The 2014 Atlantic hurricane season is nearly upon us and with a new season comes new ways to try and predict how these extremely unpredictable storms will impact land.
When it comes to storm surge, there are two important points those living in flood zones should know: how far from the beach the water will spread and how high that water will rise.
During a hurricane, storm surge is one of the greatest threats to life and land, yet many people don’t understand the dire warnings from forecasters to get out of its way. So this season, they hope to offer easy-to-understand, color-coded maps and change the way they talk to the public.
Last year’s Superstorm Sandy brought home some valuable lessons to emergency managers across the state, storm surge and flooding are dangerous and difficult to predict, and sometimes it’s even harder to communicate that sense of urgency to the public.
Miami-Dade County has updated its storm surge planning zone maps as residents prepare for the 2013 hurricane season, which will begin on June 1.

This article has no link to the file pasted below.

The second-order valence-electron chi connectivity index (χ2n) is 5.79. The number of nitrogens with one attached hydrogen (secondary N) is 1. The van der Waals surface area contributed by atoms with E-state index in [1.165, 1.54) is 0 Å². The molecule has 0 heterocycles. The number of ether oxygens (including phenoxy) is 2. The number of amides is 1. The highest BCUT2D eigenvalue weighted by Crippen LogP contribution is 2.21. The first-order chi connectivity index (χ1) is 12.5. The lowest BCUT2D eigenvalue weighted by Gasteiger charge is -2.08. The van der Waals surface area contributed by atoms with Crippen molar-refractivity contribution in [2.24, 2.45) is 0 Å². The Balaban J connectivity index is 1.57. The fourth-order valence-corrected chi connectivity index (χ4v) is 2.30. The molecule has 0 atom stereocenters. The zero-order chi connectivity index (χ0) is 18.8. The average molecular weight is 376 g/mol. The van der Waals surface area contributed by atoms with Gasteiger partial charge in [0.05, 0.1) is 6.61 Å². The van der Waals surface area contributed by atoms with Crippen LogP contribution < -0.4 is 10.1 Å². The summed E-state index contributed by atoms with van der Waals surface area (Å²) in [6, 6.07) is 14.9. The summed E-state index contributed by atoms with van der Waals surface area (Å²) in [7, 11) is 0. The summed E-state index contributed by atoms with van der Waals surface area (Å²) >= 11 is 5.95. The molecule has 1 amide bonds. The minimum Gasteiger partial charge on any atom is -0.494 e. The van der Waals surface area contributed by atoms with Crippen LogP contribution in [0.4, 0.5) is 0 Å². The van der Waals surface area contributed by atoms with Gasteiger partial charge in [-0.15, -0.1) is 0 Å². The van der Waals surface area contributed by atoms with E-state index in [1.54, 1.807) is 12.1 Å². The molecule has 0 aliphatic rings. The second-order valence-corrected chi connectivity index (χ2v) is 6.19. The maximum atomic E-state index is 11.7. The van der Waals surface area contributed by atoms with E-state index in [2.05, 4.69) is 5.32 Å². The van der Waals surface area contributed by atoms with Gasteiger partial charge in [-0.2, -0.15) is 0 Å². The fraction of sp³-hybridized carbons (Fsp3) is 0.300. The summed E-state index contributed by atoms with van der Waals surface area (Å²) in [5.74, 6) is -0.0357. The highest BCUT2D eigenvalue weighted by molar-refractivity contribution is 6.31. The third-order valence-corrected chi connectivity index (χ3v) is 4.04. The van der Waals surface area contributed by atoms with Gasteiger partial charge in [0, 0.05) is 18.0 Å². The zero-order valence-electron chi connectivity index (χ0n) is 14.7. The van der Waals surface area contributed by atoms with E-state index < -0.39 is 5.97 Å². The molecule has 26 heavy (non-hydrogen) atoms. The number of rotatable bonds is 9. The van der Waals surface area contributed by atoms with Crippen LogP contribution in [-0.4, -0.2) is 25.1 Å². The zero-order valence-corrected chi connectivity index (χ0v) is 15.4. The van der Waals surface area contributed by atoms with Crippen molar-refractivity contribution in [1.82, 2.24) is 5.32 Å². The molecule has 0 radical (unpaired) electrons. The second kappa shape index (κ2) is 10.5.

Another hurricane season has come and gone. Friday marks the end of the Atlantic hurricane season which produced 19 named storms for the third year in a row. Ten of the systems became hurricanes and one grew into a major storm.
City workers are making progress in clearing a section of State Road A1A which was flooded by seawater and sand earlier this week.
The death toll from Hurricane Sandy has risen to at least 55 people. The superstorm spread damage and destruction from the Carolinas to Maine and it is still dumping snow and rain on many parts of the country.
As viewers in South Florida watch worrisome images from the Hurricane Sandy storm zone, many worry about friends and loved ones that might be there, and have reached out to try to learn how they did through the storm. It hasn’t been easy to connect.
While the core of Tropical Storm Sandy will stay off our coast, we will definitely feel its presence.